Still unsure of his capabilities, the Canucks made him a healthy scratch for the first two games of the season, which is likely the reason why he’s not leading all rookies in points right now. However, he’s since been given more minutes every game and he scored his first hat trick against the Pittsburgh Penguins on Nov. 4, 2017.
Alexander Kerfoot of the Colorado Avalanche is one of those late-round hidden gems every team hopes to find. In 2009, he was drafted in the WHL Bantam Draft by the Seattle Thunderbirds during the 12th round at no. 254. However, he chose to take the NCAA route and played for Harvard University for four years and served as the team’s captain in his final year.
With the exception of his freshman year, Kerfoot scored more than a point-per-game every game and then went on to quadruple his goals during his senior year, the year he became a finalist for the NCAA Top Collegiate Player award (Hobey Baker Award).
In 2012, Kerfoot was drafted by the New Jersey Devils during the fifth round at no. 150. Since his arrival in the NHL, he’s managed 15 points in 19 games and that includes two games in the 2017 SAP NHL Global Series, which were played against the Ottawa Senators at the Ericsson Globe Arena in Stockholm, Sweden on Nov. 10 and Nov. 11, 2017. Kerfoot scored a goal and an assist in each of these games for a total of four points and then blogged about his experience for the NHL.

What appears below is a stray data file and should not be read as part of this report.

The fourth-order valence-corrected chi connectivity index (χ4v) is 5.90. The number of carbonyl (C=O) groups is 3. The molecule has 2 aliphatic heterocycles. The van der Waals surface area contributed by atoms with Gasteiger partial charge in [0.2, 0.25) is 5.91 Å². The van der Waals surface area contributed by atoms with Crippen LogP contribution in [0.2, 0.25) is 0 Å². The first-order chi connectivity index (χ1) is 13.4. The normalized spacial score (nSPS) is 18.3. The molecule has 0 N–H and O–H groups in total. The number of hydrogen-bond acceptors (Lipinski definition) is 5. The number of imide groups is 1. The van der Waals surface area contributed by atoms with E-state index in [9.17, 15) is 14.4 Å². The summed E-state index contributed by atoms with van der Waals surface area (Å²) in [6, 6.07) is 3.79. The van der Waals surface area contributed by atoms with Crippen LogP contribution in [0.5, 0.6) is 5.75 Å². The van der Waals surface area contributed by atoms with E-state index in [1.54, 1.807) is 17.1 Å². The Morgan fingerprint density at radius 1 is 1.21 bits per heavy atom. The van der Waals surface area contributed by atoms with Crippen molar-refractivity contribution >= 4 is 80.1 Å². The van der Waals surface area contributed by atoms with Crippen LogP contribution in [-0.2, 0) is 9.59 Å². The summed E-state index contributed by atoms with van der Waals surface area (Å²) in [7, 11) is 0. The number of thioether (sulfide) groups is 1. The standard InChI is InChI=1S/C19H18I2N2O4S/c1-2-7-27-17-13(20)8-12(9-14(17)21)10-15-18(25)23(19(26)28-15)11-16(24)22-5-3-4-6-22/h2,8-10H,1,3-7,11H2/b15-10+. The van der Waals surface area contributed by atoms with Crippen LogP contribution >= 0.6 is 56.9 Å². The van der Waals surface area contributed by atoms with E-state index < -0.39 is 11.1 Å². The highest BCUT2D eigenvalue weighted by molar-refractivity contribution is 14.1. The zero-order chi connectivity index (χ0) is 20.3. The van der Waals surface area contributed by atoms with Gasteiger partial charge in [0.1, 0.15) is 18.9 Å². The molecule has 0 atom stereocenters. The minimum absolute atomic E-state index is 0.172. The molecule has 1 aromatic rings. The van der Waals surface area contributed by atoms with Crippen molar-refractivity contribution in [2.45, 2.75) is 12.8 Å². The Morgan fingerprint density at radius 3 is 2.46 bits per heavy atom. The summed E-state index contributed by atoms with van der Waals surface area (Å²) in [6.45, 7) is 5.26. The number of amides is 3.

As the 2017 Hobey Baker Award recipient, Will Butcher has quickly become one of the most effective defensemen in the NHL. Although he’s only a fifth-round pick from the 2013 Draft, Butcher is leading all rookie defensemen in points and assists.
For some, his success at the NHL level might not come as much of a surprise. After all, it was only last year when he also won the NCHC Offensive Defensemen of the Year award and was named as USA Hockey’s College Player of the Year. Now he has two goals, 19 assists, and eight power-play points, tied with Boeser for most power-play points among rookies.
Although the wave of NCAA-developed players sweeping the NHL is still the minority, these players seem to have a much bigger impact on the league when it comes to producing points. This will affect the way NHL teams draft in the future because producing points right away is becoming one of the most valuable assets a player can have in this age of salary-capped hockey.